Raul Castro: La mayor satisfacción es la tranquilidad y serena confianza que sentimos al ir entregando a las nuevas generaciones la responsabilidad de continuar construyendo el socialismo

Granma: Febrero 25, 2013


JG: There are plenty of very capable leaders inside Cuba who will be able to run the government very well. Raul was very succinct: the island's native brand of socialism IS NOT ON THE WAY OUT.

The Cuban people owe a big debt of gratitude to both Fidel and Raul for doing an excellent job of defending Cuba's national sovereignty and  independence.

The era before 1959, will not return to the island. Barack Obama better learn to accept that. Stop dreaming! 

Vitriol, Paranoia & Warmongering

Yesterday, at the ABC Sunday news show, one American politician made an ass out of himself.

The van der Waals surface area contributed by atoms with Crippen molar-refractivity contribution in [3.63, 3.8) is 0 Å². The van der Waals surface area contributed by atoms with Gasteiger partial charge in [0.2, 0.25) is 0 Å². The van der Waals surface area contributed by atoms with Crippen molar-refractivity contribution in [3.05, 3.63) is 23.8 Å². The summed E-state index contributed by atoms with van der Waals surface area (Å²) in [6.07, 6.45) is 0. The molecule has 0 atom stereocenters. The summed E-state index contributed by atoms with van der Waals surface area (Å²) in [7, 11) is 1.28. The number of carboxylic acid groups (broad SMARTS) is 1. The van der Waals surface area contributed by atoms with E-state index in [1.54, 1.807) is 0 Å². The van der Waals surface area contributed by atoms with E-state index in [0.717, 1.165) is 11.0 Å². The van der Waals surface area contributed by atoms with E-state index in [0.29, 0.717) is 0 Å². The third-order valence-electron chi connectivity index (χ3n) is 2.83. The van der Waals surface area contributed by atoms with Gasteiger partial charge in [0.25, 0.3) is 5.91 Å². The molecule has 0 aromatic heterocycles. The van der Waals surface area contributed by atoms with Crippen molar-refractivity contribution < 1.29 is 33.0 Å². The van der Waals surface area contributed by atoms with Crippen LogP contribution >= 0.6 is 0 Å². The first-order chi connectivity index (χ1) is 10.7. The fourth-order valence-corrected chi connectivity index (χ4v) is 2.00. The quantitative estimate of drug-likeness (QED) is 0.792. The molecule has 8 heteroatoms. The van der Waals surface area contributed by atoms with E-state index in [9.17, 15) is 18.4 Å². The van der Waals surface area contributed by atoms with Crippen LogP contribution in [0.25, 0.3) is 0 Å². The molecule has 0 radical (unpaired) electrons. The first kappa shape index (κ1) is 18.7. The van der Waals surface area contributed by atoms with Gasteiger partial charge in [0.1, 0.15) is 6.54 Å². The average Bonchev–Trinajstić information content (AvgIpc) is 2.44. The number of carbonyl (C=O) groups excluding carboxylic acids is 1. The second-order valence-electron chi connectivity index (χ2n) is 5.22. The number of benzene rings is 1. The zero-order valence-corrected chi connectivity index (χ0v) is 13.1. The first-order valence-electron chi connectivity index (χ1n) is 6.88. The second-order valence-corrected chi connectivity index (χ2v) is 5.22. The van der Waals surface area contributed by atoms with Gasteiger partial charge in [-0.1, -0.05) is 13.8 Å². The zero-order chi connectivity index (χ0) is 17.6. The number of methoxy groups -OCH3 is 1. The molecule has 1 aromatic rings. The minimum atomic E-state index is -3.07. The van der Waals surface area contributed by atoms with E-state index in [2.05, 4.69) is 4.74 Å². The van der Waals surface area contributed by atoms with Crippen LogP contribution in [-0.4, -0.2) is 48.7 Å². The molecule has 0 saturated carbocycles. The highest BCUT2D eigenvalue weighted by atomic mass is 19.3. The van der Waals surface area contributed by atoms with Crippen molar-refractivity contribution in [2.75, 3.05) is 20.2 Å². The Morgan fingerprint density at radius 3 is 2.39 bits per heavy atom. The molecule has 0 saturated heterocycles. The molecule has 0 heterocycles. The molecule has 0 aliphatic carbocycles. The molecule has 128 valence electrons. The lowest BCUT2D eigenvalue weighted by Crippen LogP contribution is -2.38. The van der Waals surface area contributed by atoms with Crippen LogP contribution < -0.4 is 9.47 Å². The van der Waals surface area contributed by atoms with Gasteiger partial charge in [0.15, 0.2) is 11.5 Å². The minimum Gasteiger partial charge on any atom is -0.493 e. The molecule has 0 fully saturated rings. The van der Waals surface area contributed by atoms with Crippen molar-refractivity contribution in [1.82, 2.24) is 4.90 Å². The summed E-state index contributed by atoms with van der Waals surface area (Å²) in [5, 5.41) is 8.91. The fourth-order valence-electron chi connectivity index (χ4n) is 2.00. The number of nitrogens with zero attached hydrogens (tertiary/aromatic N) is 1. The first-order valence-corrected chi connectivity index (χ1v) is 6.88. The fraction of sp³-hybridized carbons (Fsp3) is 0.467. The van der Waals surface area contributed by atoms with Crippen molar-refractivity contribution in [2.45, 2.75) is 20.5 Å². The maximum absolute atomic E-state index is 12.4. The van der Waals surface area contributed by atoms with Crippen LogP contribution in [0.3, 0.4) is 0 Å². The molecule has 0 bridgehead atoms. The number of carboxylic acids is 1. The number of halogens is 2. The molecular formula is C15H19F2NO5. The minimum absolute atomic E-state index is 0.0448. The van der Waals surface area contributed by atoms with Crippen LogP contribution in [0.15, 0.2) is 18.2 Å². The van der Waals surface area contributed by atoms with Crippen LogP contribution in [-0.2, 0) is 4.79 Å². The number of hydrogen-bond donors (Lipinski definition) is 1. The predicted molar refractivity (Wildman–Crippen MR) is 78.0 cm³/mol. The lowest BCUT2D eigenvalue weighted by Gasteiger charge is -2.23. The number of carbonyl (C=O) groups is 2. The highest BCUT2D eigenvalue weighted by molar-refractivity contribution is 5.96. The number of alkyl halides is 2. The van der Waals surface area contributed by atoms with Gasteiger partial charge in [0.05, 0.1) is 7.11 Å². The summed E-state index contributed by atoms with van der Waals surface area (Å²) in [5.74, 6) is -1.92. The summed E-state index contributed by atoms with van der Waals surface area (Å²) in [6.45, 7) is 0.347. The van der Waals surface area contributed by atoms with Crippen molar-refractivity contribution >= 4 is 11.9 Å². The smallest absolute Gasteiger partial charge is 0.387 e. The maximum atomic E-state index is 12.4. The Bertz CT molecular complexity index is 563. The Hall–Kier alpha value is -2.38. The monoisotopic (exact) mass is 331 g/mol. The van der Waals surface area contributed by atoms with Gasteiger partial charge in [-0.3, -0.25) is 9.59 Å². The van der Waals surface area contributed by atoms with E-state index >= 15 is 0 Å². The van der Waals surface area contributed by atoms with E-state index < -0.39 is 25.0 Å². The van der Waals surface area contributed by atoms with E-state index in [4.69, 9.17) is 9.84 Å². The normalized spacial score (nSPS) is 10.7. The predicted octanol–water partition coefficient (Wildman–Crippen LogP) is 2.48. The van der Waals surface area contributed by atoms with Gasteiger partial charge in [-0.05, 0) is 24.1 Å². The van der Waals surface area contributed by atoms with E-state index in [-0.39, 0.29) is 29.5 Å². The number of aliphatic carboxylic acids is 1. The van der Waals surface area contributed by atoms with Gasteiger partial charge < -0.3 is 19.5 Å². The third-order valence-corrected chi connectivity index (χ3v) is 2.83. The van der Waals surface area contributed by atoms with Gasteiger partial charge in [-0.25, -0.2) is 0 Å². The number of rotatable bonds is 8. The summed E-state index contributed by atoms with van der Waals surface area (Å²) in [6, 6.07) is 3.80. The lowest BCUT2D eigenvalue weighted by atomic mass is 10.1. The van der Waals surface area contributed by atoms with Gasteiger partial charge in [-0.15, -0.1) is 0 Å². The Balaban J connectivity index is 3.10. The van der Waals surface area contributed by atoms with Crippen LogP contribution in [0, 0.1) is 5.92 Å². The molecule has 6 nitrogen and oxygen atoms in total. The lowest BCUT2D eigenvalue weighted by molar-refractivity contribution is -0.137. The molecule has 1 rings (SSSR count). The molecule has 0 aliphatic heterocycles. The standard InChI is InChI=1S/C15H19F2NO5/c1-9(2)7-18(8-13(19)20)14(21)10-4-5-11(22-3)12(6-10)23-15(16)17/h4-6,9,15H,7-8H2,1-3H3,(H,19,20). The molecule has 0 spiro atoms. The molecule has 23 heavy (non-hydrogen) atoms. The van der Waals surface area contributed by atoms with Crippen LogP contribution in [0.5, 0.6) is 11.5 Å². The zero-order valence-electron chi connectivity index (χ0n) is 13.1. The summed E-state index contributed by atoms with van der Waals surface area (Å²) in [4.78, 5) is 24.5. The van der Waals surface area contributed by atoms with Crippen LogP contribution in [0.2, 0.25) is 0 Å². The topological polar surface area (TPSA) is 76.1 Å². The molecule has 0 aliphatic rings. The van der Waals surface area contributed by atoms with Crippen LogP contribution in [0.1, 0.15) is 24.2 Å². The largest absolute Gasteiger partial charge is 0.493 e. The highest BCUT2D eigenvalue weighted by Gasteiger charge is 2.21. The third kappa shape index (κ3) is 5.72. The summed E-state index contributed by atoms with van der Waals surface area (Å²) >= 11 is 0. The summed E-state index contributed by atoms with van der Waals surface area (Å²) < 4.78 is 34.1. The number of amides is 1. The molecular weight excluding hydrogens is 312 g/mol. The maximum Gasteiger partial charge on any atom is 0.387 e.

His name is U.S. Representative Mike Rogers. The “gentleman” represents the 8th congressional district of Michigan.

He should go to the shrink to treat his paranoia.

All that was missing was the foaming at the mouth while he mounted his sickening tirades against China.

He probably has been reading too many articles in the yellow press of the United States.

Saturday, February 23, 2013

PETITION: Cuba is Not a Sponsor of Terrorism; Take Cuba Off the List

Please, Sign The Petition


Remove Cuba from the State Department’s list of state sponsors of terrorism now. Any rationale for keeping Cuba on this list has long-since disappeared, especially with Cuba now playing a principal role in facilitating and hosting the Colombia-FARC peace negotiations being held in Havana. Removal of Cuba from this list will allow the United States to take steps leading to normalized relations with Cuba, and it will positively impact the U.S. relationship with all of our Latin America neighbors.

Yoani Sanchez May Be A Dissident In Cuba, But She Agrees U.S. Embargo MUST GO!

Read More Here: 

McClatchy Newspapers

JG: I am glad that we finally agree on something.

Cuba's Raul Castro jokingly hints at possible retirement

Cuba's president Raul Castro gestures after a
wreath-laying ceremony at the Soviet monument in Havana